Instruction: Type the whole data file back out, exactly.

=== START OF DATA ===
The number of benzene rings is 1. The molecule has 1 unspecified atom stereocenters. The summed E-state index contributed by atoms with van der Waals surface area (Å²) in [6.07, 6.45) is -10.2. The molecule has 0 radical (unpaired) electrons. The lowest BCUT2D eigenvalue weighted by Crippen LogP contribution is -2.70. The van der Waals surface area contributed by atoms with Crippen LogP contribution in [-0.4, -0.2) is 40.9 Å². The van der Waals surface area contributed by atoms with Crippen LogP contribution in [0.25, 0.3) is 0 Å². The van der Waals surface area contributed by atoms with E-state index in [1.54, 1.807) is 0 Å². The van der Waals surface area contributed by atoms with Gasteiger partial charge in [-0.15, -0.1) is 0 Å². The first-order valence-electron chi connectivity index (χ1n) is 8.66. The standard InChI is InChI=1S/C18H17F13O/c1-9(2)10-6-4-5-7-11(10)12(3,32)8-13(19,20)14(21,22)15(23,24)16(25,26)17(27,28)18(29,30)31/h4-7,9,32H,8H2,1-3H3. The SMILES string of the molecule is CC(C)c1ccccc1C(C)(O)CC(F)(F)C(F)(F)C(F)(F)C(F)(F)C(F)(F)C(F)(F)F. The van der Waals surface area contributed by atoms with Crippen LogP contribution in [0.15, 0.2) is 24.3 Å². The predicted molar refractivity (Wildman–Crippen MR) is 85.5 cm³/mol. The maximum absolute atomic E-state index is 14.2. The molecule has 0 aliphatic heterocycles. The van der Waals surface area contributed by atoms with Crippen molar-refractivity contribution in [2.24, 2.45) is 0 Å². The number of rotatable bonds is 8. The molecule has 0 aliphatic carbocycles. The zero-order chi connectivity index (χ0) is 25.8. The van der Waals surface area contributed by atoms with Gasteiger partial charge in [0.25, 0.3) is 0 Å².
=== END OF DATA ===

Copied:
The number of benzene rings is 1. The molecule has 1 unspecified atom stereocenters. The summed E-state index contributed by atoms with van der Waals surface area (Å²) in [6.07, 6.45) is -10.2. The molecule has 0 radical (unpaired) electrons. The lowest BCUT2D eigenvalue weighted by Crippen LogP contribution is -2.70. The van der Waals surface area contributed by atoms with Crippen LogP contribution in [-0.4, -0.2) is 40.9 Å². The van der Waals surface area contributed by atoms with Crippen LogP contribution in [0.25, 0.3) is 0 Å². The van der Waals surface area contributed by atoms with E-state index in [1.54, 1.807) is 0 Å². The van der Waals surface area contributed by atoms with Gasteiger partial charge in [-0.15, -0.1) is 0 Å². The first-order valence-electron chi connectivity index (χ1n) is 8.66. The standard InChI is InChI=1S/C18H17F13O/c1-9(2)10-6-4-5-7-11(10)12(3,32)8-13(19,20)14(21,22)15(23,24)16(25,26)17(27,28)18(29,30)31/h4-7,9,32H,8H2,1-3H3. The SMILES string of the molecule is CC(C)c1ccccc1C(C)(O)CC(F)(F)C(F)(F)C(F)(F)C(F)(F)C(F)(F)C(F)(F)F. The van der Waals surface area contributed by atoms with Crippen LogP contribution in [0.15, 0.2) is 24.3 Å². The predicted molar refractivity (Wildman–Crippen MR) is 85.5 cm³/mol. The maximum absolute atomic E-state index is 14.2. The molecule has 0 aliphatic heterocycles. The van der Waals surface area contributed by atoms with Crippen molar-refractivity contribution in [2.24, 2.45) is 0 Å². The number of rotatable bonds is 8. The molecule has 0 aliphatic carbocycles. The zero-order chi connectivity index (χ0) is 25.8. The van der Waals surface area contributed by atoms with Gasteiger partial charge in [0.25, 0.3) is 0 Å².